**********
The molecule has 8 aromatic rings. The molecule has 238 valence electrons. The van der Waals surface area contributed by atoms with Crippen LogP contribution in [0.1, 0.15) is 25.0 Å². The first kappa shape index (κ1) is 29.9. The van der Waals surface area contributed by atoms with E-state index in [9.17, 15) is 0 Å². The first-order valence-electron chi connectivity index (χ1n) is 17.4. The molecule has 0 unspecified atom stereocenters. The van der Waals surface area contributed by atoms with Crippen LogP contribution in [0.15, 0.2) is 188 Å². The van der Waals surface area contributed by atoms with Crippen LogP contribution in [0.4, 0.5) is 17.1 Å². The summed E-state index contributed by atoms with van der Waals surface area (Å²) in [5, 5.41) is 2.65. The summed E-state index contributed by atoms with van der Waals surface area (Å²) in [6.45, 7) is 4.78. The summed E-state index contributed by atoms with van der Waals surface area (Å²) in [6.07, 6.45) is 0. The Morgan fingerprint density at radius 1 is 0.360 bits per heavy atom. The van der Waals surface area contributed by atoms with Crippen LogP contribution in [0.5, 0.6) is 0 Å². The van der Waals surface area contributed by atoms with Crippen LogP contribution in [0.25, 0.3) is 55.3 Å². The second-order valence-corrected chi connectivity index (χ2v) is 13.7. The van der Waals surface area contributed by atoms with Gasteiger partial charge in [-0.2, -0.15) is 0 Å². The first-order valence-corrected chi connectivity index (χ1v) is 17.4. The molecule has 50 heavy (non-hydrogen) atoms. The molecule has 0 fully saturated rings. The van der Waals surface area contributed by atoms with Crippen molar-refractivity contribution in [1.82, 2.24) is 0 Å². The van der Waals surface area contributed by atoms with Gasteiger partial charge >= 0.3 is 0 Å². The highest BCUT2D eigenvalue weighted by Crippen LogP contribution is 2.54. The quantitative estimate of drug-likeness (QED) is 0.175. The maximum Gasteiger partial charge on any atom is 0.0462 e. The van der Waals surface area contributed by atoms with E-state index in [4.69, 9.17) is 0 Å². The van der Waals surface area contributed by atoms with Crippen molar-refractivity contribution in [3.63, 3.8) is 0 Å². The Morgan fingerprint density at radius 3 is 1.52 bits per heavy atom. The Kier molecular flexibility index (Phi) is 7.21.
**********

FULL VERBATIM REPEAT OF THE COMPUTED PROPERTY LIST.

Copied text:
The molecule has 8 aromatic rings. The molecule has 238 valence electrons. The van der Waals surface area contributed by atoms with Crippen LogP contribution in [0.1, 0.15) is 25.0 Å². The first kappa shape index (κ1) is 29.9. The van der Waals surface area contributed by atoms with E-state index in [9.17, 15) is 0 Å². The first-order valence-electron chi connectivity index (χ1n) is 17.4. The molecule has 0 unspecified atom stereocenters. The van der Waals surface area contributed by atoms with Crippen LogP contribution in [0.15, 0.2) is 188 Å². The van der Waals surface area contributed by atoms with Crippen LogP contribution in [0.4, 0.5) is 17.1 Å². The summed E-state index contributed by atoms with van der Waals surface area (Å²) in [5, 5.41) is 2.65. The summed E-state index contributed by atoms with van der Waals surface area (Å²) in [6.45, 7) is 4.78. The summed E-state index contributed by atoms with van der Waals surface area (Å²) in [6.07, 6.45) is 0. The Morgan fingerprint density at radius 1 is 0.360 bits per heavy atom. The van der Waals surface area contributed by atoms with Crippen LogP contribution in [0.5, 0.6) is 0 Å². The van der Waals surface area contributed by atoms with Crippen LogP contribution in [0.25, 0.3) is 55.3 Å². The second-order valence-corrected chi connectivity index (χ2v) is 13.7. The van der Waals surface area contributed by atoms with Gasteiger partial charge in [-0.2, -0.15) is 0 Å². The first-order valence-corrected chi connectivity index (χ1v) is 17.4. The molecule has 50 heavy (non-hydrogen) atoms. The molecule has 0 fully saturated rings. The van der Waals surface area contributed by atoms with Crippen molar-refractivity contribution in [1.82, 2.24) is 0 Å². The van der Waals surface area contributed by atoms with Gasteiger partial charge >= 0.3 is 0 Å². The highest BCUT2D eigenvalue weighted by Crippen LogP contribution is 2.54. The quantitative estimate of drug-likeness (QED) is 0.175. The maximum Gasteiger partial charge on any atom is 0.0462 e. The van der Waals surface area contributed by atoms with E-state index in [4.69, 9.17) is 0 Å². The van der Waals surface area contributed by atoms with Crippen molar-refractivity contribution in [3.63, 3.8) is 0 Å². The Morgan fingerprint density at radius 3 is 1.52 bits per heavy atom. The Kier molecular flexibility index (Phi) is 7.21.